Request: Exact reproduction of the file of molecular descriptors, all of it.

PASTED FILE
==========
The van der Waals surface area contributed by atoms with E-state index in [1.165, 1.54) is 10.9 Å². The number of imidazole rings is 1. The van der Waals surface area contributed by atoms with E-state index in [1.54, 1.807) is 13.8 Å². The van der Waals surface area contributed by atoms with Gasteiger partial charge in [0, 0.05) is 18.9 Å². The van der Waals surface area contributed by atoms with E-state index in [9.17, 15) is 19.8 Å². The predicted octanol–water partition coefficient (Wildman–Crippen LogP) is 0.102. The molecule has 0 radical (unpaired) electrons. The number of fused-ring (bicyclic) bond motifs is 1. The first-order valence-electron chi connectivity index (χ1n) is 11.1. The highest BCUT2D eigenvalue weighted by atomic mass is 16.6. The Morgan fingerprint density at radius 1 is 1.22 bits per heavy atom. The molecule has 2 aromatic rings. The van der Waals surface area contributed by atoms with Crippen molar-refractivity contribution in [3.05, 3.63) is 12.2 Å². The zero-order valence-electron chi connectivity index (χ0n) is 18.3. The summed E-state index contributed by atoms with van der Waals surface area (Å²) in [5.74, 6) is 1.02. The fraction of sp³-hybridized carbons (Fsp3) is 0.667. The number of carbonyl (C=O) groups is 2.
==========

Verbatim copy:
The van der Waals surface area contributed by atoms with E-state index in [1.165, 1.54) is 10.9 Å². The number of imidazole rings is 1. The van der Waals surface area contributed by atoms with E-state index in [1.54, 1.807) is 13.8 Å². The van der Waals surface area contributed by atoms with Gasteiger partial charge in [0, 0.05) is 18.9 Å². The van der Waals surface area contributed by atoms with E-state index in [9.17, 15) is 19.8 Å². The predicted octanol–water partition coefficient (Wildman–Crippen LogP) is 0.102. The molecule has 0 radical (unpaired) electrons. The number of fused-ring (bicyclic) bond motifs is 1. The first-order valence-electron chi connectivity index (χ1n) is 11.1. The highest BCUT2D eigenvalue weighted by atomic mass is 16.6. The Morgan fingerprint density at radius 1 is 1.22 bits per heavy atom. The molecule has 2 aromatic rings. The van der Waals surface area contributed by atoms with Crippen molar-refractivity contribution in [3.05, 3.63) is 12.2 Å². The zero-order valence-electron chi connectivity index (χ0n) is 18.3. The summed E-state index contributed by atoms with van der Waals surface area (Å²) in [5.74, 6) is 1.02. The fraction of sp³-hybridized carbons (Fsp3) is 0.667. The number of carbonyl (C=O) groups is 2.